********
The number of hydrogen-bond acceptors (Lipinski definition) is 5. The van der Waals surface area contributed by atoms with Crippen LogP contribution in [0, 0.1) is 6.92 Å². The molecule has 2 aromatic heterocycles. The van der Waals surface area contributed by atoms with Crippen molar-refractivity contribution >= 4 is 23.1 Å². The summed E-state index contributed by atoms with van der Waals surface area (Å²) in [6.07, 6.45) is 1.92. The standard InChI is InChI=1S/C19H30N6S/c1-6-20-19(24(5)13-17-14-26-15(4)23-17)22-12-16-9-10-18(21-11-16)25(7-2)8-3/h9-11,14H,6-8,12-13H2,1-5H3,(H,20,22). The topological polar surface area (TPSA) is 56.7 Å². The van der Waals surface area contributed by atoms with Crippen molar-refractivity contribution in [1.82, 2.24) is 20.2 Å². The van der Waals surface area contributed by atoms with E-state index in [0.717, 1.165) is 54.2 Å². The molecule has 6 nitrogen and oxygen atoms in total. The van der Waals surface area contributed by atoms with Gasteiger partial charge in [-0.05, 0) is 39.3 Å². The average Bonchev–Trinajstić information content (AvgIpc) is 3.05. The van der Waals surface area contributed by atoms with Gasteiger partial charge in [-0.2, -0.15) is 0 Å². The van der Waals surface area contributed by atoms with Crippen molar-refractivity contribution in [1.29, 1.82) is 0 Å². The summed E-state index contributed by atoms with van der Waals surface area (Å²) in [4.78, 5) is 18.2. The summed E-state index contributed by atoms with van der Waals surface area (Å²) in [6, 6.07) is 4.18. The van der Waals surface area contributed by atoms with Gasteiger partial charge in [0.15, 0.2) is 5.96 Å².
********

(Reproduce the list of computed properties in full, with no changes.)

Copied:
The number of hydrogen-bond acceptors (Lipinski definition) is 5. The van der Waals surface area contributed by atoms with Crippen LogP contribution in [0, 0.1) is 6.92 Å². The molecule has 2 aromatic heterocycles. The van der Waals surface area contributed by atoms with Crippen molar-refractivity contribution >= 4 is 23.1 Å². The summed E-state index contributed by atoms with van der Waals surface area (Å²) in [6.07, 6.45) is 1.92. The standard InChI is InChI=1S/C19H30N6S/c1-6-20-19(24(5)13-17-14-26-15(4)23-17)22-12-16-9-10-18(21-11-16)25(7-2)8-3/h9-11,14H,6-8,12-13H2,1-5H3,(H,20,22). The topological polar surface area (TPSA) is 56.7 Å². The van der Waals surface area contributed by atoms with Crippen molar-refractivity contribution in [1.82, 2.24) is 20.2 Å². The van der Waals surface area contributed by atoms with E-state index in [0.717, 1.165) is 54.2 Å². The molecule has 6 nitrogen and oxygen atoms in total. The van der Waals surface area contributed by atoms with Gasteiger partial charge in [-0.05, 0) is 39.3 Å². The average Bonchev–Trinajstić information content (AvgIpc) is 3.05. The van der Waals surface area contributed by atoms with Gasteiger partial charge in [-0.2, -0.15) is 0 Å². The van der Waals surface area contributed by atoms with Crippen molar-refractivity contribution in [1.29, 1.82) is 0 Å². The summed E-state index contributed by atoms with van der Waals surface area (Å²) in [4.78, 5) is 18.2. The summed E-state index contributed by atoms with van der Waals surface area (Å²) in [6, 6.07) is 4.18. The van der Waals surface area contributed by atoms with Gasteiger partial charge in [0.15, 0.2) is 5.96 Å².